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Third Ear Band - Alchemy CD (album) cover


Third Ear Band


Indo-Prog/Raga Rock

3.10 | 47 ratings

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siLLy puPPy
4 stars The year 1969 was amazing year of explosive experimentalism in every direction with artists like Cromagnon, Amon Duul II, Captain Beefheart, early Alice Cooper and not to mention prog classics like King Crimson and East Of Eden hitting the marketplace leaving listeners grasping for new nomenclature to slap onto the hitherto unheard sounds spewing forth. While free-form and improv were certainly nothing new having been a staple of the jazz world for decades, the rock scene was relatively new to the game and the freedom that the 60s offered gave a green light to artists far and wide to fly their freak flags as high as they could possible fly.

One such band was the THIRD EAR BAND which was formed by Dave Tomlin who participated in free-form jazz sessions at the London Free School and took the show over to the famous UFO Club where he would solicit a free-form group of audience members and band members after hours to engage in spontaneous jams around Indo-raga, European folk, Medieval classical and experimental styles. While they gained the name Giant Sun Trolly, they soon attracted the attention of the EMI Harvest label, changed their name to THIRD EAR BAND and found minor success with their first two albums. This debut ALCHEMY displays all the styles that they set forth in the club scene in all their improv jam session freedoms and laid down to tape.

While loosely tied in with progressive rock, this isn't rock at all but rather a strange mix of tribal percussion such as chimes, tabla and hand drums, chamber rock style oboe along with violin, viola and cello and other strange instruments such as slide pipes. This first album was actually promoted by the great DJ John Peel who contributes jew's harp on a couple tracks. The music flows much like an Indian raga in a linear way with the percussion keeping a constant rhythm while the strings and winds are allowed to float off into a fantasy world as they create fluttering melodies and build up tension until they transmogrify into too-fast-to-hear-individual- notes-ish type droning. The recorder seems to bring about the Medieval flavor which makes this album sound sort of like a Indo- raga prototype of Gryphon's first album.

While ALCHEMY may have come as a shock to the rock'n'rollers engaged in the psychedelic branch of the genre at the time, in reality it wasn't overly different in approach to what Sun Ra & His Astro-Infinity Arkestra were dishing out on their most outlandish albums at the time. Sun Ra would regularly use similar sounding tribal drumming with his improvised jazz section with similar bouts of dissonance and avant-garde compositional structures. THIRD EAR BAND takes a similar approach with more of a classical chamber ensemble of instruments that creates thick and impenetrable counterpoint melodies between the string section and the woodwinds. The tension is thick and it all comes across as a war march through the streets of the capital city (wherever that happens to be) as to rally the troops for an impending attack on a neighboring city state. Somehow they manage to keep a Medieval sort of feel throughout.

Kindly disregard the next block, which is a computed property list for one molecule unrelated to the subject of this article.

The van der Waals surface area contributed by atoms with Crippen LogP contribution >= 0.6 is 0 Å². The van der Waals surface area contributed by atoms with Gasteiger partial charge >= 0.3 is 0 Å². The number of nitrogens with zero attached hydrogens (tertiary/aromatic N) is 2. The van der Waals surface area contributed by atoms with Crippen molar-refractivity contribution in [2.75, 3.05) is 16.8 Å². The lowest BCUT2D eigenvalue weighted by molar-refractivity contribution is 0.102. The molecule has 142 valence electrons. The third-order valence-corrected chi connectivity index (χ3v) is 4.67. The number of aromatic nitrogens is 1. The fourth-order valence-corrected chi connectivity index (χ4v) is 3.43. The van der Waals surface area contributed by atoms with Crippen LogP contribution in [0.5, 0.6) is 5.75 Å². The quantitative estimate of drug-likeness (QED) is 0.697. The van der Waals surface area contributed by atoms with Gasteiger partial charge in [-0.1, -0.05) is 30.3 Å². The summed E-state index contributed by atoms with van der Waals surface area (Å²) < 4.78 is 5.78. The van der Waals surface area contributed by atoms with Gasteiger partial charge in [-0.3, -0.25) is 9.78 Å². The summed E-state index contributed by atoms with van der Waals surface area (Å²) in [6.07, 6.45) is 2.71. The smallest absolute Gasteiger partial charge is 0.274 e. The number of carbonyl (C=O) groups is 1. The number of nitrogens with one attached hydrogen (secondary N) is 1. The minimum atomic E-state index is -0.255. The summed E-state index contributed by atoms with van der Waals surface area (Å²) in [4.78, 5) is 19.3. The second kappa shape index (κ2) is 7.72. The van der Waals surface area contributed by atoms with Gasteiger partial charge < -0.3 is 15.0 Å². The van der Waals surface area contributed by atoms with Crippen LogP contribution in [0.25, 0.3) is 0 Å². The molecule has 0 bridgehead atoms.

ALCHEMY was one of the earliest forms of psychedelic freak folk that showcased dueling woodwinds, completely unhinged violin and viola freak outs alongside meditative percussive beats. While most of the tracks adhere to that description, the near ten minute "Egyptian Book Of The Dead" sounds more like an early electronic industrial album as it creates and eerie atmospheric soundscape out of chimes and woodwinds that sound like the wind revealing esoteric knowledge in coded form. The track builds tension as the instruments come to life and eventually a sort of Native American powwow beat occurs but the crazy noises that come out of the cello are startling and totally frightening! This track is totally unhinged and the most successful at totally freaking me out with all the demonic tones, squeaks and frenetic entropy breaking out at the speed of light. The drums ratchet up the tension as the track nears completion as the squawking swarm of instrumentation begins to sound like a plague from hell ready to consume all of reality. OMG! I can't take it anymore. This has to be the scariest and most intense track of all the 60s!

After all is said and done, THIRD EAR BAND leave you feeling like you've heard something that you have never experienced before and even well into the 21st century, i still have never heard any other artist that sounds even close to the style that they displayed on their debut album ALCHEMY. While the band would change things up over time, this early artifact is a gem of avant-garde musical improv expression and most likely one of the major influences of many of the free-form electronic thinkers such as Throbbing Gristle, Coil and Nurse Without Wound that would take a similar stylistic approach only direct it into the world of electronica rather than the Medieval freak folk instrumentation. This is certainly a jarring one, but a totally unique musical experience that only could have come out in the completely tripped out year of 1969. While not as musical as Comus or Spirogyra, this one more than makes up for its lack of compositional complexities with clever sprawling drone inspired raga marches.

siLLy puPPy | 4/5 |


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